Togetherness is feeling an attachment to others on a deep level. When a person invests too much of their life feelings and thoughts into a relationship, it is an unhealthy fused relationship.

It is feeling a need to direct your own life in a healthy way. While having a sense of individuality is healthy, it can also cause problems within the family if there is too much.

It is important to find a balance.
“Humanity needs closeness, but it is allergic to too much of it.”
8. Triangles
Triangles form out of discomfort. When a relationship becomes unstable, it triangles in a third issue or person by shifting some of the anxiety to the third piece. While this may temporarily relieve the problem between the initial relationship, it does not solve any of the actual issues that created the problem.

Triangle Process in a Genogram
What is togetherness?
What is Individuality?

What do we do?
9. Emotional Cutoff
"It describes people managing their unresolved emotional issues with parents, siblings, and other family members by reducing or totally cutting off emotional contact with them."
How do they do this?
Moving away
Rarely going home
Physically present, but emotionally absent.
Why do they do this?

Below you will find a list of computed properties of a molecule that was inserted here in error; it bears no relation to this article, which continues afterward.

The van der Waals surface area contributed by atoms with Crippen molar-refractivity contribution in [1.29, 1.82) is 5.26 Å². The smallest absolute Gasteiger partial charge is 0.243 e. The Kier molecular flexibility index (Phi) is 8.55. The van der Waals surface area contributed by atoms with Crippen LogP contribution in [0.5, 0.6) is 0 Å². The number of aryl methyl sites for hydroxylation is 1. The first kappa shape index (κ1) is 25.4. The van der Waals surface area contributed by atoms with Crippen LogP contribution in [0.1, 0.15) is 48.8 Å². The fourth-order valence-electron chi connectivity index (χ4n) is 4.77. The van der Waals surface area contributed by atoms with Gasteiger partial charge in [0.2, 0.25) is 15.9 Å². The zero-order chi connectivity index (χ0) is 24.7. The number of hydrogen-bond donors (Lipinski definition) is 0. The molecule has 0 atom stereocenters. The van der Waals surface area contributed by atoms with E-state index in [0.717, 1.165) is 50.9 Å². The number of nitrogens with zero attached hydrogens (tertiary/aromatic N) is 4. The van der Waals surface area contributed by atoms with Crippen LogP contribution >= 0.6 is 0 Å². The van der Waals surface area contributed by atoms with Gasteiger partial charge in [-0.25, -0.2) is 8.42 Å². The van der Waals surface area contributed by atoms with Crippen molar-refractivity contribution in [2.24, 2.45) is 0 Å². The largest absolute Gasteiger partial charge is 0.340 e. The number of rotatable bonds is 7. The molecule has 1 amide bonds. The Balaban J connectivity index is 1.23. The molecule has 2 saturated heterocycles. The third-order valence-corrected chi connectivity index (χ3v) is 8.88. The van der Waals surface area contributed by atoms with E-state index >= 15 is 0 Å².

To reduce tension of unresolved attachment.
Unresolved Attachment
The dependent person...
The guilty person...
The angry Person...

Potential Pitfalls
Taking this unresolved attachment out on one's kids or wife later in life.
10. Sibling Position
"People who grow up in the same sibling position predictably have important common characteristics."
Bowen created this concept using the research of Walter Jones.
Oldest gravitates towards leadership.
Youngest gravitates towards follower.
Middle exhibits characteristics of both.
There are exceptions to this rule!

Marriage, Divorce,
and Parents
When couples compliment each other (oldest and youngest), then marriage will more likely be successful.
When couples don't compliment each other (both youngest or oldest), then this can be a precursor for divorce.